A federal judge ruled late Friday she is unconvinced of an immediate need to block a citizenship question from the 2020 census over privacy concerns.
US District Judge Dabney Friedrich declined to issue a preliminary injunction requested by a privacy and civil liberties nonprofit group, the Electronic Privacy Information Center.
The group argued that the US Census Bureau was required to complete a privacy impact assessment before Commerce Secretary Wilbur Ross announced the addition of the question.
In response, the government acknowledged it is required to update its privacy impact assessments, but must do so before collecting census responses, rather than before deciding what questions would appear.
The court sided with the government, with much of the technical, 20-page decision centered on the question of when the law requires the assessment to be completed. The ruling also suggested the group would have been more persuasive if it had asked the court to require a privacy impact assessment be performed, rather than halt the citizenship question.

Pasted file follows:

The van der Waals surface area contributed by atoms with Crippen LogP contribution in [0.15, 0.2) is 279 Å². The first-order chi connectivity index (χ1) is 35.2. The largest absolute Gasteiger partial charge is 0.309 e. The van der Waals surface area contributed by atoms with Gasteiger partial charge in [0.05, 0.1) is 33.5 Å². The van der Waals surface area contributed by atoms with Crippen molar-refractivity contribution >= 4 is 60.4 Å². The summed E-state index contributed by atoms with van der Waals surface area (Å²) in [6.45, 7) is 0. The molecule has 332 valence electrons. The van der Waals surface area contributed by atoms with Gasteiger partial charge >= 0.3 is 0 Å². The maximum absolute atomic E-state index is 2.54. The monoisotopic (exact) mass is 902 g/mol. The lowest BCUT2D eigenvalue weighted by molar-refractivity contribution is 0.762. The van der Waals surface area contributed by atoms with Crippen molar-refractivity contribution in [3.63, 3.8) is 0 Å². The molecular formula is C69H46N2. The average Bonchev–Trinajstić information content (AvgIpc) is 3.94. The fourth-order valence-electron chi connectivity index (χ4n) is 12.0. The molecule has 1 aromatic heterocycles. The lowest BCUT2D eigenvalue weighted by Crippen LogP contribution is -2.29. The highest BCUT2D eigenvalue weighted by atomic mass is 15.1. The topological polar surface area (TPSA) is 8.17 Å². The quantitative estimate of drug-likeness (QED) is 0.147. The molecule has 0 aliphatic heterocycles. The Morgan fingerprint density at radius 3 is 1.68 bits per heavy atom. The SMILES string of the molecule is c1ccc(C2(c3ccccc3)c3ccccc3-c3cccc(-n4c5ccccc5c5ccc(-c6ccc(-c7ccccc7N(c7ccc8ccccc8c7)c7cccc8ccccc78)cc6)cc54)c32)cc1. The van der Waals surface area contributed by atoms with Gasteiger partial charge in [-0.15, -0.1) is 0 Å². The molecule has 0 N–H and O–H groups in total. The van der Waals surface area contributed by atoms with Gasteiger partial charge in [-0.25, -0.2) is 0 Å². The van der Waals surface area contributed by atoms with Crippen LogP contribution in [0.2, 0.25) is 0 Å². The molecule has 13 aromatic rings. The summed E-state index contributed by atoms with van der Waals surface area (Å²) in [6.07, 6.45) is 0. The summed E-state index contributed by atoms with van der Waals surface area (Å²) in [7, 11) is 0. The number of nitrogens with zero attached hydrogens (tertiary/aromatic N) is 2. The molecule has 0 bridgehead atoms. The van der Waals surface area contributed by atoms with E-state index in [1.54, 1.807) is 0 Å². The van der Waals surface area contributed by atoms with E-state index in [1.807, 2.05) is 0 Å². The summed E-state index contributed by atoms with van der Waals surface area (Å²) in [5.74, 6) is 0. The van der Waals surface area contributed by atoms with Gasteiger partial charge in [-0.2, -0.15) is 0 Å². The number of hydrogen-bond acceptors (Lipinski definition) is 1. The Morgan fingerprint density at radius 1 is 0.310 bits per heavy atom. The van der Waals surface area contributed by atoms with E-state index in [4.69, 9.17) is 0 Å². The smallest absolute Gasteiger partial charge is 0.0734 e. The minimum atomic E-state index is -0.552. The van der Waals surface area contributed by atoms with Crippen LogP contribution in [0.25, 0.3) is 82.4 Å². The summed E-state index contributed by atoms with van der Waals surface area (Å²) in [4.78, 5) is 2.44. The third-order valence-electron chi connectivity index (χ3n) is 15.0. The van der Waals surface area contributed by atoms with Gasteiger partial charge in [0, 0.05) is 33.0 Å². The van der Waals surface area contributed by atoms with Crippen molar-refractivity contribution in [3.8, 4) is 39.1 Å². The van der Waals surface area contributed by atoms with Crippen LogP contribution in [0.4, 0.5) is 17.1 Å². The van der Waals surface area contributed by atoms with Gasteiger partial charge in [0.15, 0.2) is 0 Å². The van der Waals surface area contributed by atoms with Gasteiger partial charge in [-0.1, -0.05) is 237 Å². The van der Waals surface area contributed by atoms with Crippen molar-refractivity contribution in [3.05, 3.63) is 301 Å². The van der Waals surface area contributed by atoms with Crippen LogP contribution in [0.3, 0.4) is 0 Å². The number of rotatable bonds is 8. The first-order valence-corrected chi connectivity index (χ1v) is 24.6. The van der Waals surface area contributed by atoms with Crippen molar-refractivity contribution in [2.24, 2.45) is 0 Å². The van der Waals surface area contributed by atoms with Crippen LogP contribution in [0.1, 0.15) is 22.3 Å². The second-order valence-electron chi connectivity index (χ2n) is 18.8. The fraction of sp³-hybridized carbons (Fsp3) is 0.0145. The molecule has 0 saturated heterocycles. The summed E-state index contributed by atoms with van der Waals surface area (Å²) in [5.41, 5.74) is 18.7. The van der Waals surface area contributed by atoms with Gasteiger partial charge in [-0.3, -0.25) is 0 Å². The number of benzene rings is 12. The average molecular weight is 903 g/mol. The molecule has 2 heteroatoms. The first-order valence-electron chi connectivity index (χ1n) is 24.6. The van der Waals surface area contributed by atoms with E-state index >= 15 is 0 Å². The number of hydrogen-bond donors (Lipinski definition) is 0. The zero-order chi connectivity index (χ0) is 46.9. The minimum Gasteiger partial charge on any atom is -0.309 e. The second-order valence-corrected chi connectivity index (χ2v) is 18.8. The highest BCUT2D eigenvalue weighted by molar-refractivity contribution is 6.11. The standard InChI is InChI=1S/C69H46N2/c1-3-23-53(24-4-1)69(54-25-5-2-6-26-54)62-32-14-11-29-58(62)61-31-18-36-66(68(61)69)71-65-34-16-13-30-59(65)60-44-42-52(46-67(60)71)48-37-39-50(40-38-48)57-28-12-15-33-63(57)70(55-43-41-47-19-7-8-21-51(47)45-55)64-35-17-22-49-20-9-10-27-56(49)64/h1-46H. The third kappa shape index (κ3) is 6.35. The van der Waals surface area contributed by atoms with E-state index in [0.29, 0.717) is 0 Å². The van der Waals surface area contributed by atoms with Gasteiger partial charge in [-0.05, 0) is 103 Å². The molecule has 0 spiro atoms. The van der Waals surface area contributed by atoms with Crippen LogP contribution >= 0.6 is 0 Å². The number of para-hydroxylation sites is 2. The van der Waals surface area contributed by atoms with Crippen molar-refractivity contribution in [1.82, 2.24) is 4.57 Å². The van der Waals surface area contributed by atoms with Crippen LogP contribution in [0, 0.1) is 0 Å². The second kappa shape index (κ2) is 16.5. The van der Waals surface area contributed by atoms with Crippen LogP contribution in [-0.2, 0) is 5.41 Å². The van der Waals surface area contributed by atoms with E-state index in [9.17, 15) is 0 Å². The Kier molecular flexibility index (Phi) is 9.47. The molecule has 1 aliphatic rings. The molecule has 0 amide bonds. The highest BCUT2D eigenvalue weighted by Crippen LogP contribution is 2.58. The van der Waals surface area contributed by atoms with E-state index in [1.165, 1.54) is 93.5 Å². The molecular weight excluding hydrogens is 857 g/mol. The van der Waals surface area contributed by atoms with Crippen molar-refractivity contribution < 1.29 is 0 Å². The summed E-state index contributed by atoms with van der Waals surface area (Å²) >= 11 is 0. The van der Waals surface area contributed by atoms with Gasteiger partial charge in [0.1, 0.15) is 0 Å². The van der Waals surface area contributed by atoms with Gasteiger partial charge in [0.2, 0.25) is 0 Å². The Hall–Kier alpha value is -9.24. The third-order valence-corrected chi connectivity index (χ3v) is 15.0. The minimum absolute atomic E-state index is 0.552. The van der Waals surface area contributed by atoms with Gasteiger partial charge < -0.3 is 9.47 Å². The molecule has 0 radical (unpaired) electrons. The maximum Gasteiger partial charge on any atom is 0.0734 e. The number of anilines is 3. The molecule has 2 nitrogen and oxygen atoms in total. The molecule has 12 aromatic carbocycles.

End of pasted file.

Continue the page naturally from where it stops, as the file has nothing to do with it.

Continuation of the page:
"The Bureau did not act contrary to the E-Government Act by deciding to collect citizenship data before conducting, reviewing, or releasing a PIA addressing that decision," Friedrich wrote.
The Electronic Privacy Information Center said in a statement it "intends to press forward with" its lawsuit.
The lawsuit is in the US District Court for the District of Columbia and is one of at least seven challenging the citizenship question. It is the only one focused primarily on privacy grounds.
The Commerce Department announced in March that it intended to put into the 2020 census a question about whether respondents are US citizens.
A citizenship question had been asked of census respondents before, but not since 1950. In recent decades, the question has been asked in a smaller and more detailed study, the annual American Community Survey.
A federal judge in New York ordered last month that the citizen question not be included in the census. That case is awaiting consideration by the US Supreme Court.
Closing arguments are scheduled in two other trials for this month.
Congress is set to question Ross in a hearing next month about how he determined the question be added. Democrats have alleged Ross misled them by saying the Justice Department requested the question, while emails showed he discussed it earlier with White House officials.
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